Microsoft Chief Software Architect Ray Ozzie first mentioned the term "software-plus-services" at Microsoft TechEd conference in Boston in June 2006, but – as is usually the case when the company first unveils a new business strategy – he did not clearly outline what this would mean for the Microsoft customer.
Since then Microsoft has been trying to fine-tune its message, and last week it came through loud and clear that Microsoft will continue to move into hosted services to compete effectively with Web 2.0 pioneers Google and Salesforce.com, while also giving business customers dependent on its software legacy the option to buy software in a traditional packaged way. And because Microsoft has tens of thousands of business partners to which it also must cater, the company will give them the option to host Microsoft's software for their customers.
Still, even now that its strategy has crystalised, executives fail to acknowledge that it's not really the entire industry that needs to move in this way – it's necessary only for Microsoft and perhaps other traditional software vendors. The company has been selling packaged software for more than 30 years and can't just begin offering hosted applications as easily as Google and Salesforce.com, which began their businesses on the web.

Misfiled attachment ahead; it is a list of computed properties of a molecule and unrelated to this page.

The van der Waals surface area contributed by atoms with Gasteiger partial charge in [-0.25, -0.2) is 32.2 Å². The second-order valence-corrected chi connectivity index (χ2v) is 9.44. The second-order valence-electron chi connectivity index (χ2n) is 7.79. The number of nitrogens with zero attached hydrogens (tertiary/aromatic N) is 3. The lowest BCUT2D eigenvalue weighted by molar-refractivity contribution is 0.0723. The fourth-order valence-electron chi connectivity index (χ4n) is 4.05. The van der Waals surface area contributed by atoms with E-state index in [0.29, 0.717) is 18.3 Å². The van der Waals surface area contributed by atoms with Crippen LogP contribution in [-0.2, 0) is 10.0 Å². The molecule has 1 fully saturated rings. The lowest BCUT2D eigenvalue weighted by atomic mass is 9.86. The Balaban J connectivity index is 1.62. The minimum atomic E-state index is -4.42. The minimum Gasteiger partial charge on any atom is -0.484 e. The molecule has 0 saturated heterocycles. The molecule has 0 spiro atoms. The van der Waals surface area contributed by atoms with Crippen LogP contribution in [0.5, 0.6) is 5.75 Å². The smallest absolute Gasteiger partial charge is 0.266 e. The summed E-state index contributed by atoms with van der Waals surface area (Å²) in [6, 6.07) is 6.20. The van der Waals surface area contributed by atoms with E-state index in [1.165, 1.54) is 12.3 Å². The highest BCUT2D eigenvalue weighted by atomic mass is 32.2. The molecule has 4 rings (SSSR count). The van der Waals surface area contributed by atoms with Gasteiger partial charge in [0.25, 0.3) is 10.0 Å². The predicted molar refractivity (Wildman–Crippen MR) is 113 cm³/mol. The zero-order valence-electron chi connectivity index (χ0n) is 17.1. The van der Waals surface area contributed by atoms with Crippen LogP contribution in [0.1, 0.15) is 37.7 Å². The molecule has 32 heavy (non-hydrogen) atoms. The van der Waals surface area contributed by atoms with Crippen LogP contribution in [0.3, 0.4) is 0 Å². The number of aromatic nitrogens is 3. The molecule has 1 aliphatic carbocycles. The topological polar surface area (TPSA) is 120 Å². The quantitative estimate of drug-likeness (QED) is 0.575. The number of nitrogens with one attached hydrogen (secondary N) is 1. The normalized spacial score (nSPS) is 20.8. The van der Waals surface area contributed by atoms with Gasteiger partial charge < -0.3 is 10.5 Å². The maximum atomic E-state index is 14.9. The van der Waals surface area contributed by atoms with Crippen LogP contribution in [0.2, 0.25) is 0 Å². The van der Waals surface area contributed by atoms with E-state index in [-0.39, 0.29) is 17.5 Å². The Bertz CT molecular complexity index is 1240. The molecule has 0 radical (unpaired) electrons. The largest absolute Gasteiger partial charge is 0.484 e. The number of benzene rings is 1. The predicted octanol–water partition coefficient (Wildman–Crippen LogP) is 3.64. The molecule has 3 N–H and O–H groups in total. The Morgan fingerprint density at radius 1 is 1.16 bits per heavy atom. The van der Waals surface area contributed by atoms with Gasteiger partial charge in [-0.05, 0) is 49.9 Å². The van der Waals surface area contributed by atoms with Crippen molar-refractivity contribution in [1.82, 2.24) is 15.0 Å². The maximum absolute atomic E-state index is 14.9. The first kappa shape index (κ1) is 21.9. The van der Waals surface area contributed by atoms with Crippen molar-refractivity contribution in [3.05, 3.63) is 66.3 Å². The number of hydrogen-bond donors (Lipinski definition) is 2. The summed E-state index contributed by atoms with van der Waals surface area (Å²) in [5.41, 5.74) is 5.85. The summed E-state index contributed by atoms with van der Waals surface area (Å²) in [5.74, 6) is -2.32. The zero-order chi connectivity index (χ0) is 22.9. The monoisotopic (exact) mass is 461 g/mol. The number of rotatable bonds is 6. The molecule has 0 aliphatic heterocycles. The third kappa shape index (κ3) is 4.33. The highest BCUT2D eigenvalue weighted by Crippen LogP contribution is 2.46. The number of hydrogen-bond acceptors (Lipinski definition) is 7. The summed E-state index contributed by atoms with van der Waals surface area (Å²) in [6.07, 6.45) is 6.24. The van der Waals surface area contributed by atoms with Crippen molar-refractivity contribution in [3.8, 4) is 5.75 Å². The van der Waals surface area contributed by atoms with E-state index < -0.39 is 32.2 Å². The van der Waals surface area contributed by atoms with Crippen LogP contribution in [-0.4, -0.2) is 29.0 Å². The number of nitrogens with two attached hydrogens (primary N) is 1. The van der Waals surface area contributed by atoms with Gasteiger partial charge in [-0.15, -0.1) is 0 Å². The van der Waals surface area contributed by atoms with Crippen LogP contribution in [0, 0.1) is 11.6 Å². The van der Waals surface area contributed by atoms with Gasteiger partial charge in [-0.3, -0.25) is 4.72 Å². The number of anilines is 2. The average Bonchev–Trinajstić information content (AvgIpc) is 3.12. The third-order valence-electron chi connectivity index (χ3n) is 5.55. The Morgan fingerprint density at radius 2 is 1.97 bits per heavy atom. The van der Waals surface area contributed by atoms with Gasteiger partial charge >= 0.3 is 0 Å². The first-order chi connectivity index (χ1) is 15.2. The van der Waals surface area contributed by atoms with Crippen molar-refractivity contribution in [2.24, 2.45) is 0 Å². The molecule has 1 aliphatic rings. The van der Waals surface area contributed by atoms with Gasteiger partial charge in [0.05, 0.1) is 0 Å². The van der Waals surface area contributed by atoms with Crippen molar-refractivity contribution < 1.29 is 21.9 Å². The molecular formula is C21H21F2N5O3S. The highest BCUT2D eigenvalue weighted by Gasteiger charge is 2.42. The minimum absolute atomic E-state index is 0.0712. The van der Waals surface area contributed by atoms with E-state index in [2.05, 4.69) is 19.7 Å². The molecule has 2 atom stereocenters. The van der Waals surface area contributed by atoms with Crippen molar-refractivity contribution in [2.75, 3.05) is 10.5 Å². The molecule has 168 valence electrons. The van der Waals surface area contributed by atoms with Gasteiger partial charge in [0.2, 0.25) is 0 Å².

So while Microsoft's strategy makes sense for the company and its customers – who will be more hesitant than others to give complete control of their software over to a third party, even a trusted one – the company shouldn't assume this is the best thing for the entire industry. Moreover, executives should stop insinuating that companies that have based their businesses on the internet now will backtrack and start offering software.
“We have competitors on the consumer web, Google for example, is fairly overt about its cloud-based ambitions, but they’re pushing software to the client," O'Brien said last week, pointing out that Google and Salesforce.com have both created client software so customers can access their services while not connected to the web.
While it's true those companies are doing that, it's only to give customers entrenched in the software legacy that Microsoft can't let go of a migration option to the services world. It's not like executives at Google and Salesforce.com really think software is the way to go.
If Salesforce.com customers in New York recently to promote the Force.com hosted application-development platform were any indication, no one wants to go back to a world of complex software if they don't have to.
Microsoft should focus on moving forward with its services strategy rather than trying to convince everyone it's their software-plus-services way or the highway. Yahoo's continued ability – until now at least – to stave off the company's advances should be proof enough that Microsoft doesn't have the influence it once had to bend the industry easily to its will.